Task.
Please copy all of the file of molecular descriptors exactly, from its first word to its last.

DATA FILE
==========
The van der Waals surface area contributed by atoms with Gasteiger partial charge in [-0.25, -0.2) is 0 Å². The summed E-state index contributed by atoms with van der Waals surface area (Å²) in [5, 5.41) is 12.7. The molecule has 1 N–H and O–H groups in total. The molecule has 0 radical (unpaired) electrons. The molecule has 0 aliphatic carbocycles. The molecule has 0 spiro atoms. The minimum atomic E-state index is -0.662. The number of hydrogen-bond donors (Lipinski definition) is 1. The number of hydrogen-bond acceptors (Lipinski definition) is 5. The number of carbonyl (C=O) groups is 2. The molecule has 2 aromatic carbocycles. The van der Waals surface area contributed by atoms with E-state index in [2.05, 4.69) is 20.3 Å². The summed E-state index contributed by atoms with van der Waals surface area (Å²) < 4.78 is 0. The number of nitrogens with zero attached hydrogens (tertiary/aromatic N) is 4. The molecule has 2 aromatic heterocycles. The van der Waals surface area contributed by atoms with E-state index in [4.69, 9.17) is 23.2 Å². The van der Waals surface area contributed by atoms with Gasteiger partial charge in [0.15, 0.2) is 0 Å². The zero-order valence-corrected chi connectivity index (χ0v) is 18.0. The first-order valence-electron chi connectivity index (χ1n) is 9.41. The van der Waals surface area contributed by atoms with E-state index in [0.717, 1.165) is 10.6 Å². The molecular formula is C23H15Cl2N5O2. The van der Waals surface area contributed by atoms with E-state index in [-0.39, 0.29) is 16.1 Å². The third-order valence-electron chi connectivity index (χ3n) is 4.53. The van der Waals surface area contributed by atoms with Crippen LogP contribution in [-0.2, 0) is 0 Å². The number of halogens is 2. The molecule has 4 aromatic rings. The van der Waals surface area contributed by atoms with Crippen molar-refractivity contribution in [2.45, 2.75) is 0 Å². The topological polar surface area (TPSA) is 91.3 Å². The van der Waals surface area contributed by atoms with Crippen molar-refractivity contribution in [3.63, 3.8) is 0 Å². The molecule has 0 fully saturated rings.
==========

The van der Waals surface area contributed by atoms with Gasteiger partial charge in [-0.25, -0.2) is 0 Å². The summed E-state index contributed by atoms with van der Waals surface area (Å²) in [5, 5.41) is 12.7. The molecule has 1 N–H and O–H groups in total. The molecule has 0 radical (unpaired) electrons. The molecule has 0 aliphatic carbocycles. The molecule has 0 spiro atoms. The minimum atomic E-state index is -0.662. The number of hydrogen-bond donors (Lipinski definition) is 1. The number of hydrogen-bond acceptors (Lipinski definition) is 5. The number of carbonyl (C=O) groups is 2. The molecule has 2 aromatic carbocycles. The van der Waals surface area contributed by atoms with E-state index in [2.05, 4.69) is 20.3 Å². The summed E-state index contributed by atoms with van der Waals surface area (Å²) < 4.78 is 0. The number of nitrogens with zero attached hydrogens (tertiary/aromatic N) is 4. The molecule has 2 aromatic heterocycles. The van der Waals surface area contributed by atoms with E-state index in [4.69, 9.17) is 23.2 Å². The van der Waals surface area contributed by atoms with Gasteiger partial charge in [0.15, 0.2) is 0 Å². The zero-order valence-corrected chi connectivity index (χ0v) is 18.0. The first-order valence-electron chi connectivity index (χ1n) is 9.41. The van der Waals surface area contributed by atoms with E-state index in [0.717, 1.165) is 10.6 Å². The molecular formula is C23H15Cl2N5O2. The van der Waals surface area contributed by atoms with E-state index in [-0.39, 0.29) is 16.1 Å². The third-order valence-electron chi connectivity index (χ3n) is 4.53. The van der Waals surface area contributed by atoms with Crippen LogP contribution in [-0.2, 0) is 0 Å². The number of halogens is 2. The molecule has 4 aromatic rings. The van der Waals surface area contributed by atoms with Crippen molar-refractivity contribution in [2.45, 2.75) is 0 Å². The topological polar surface area (TPSA) is 91.3 Å². The van der Waals surface area contributed by atoms with Crippen molar-refractivity contribution in [3.63, 3.8) is 0 Å². The molecule has 0 fully saturated rings.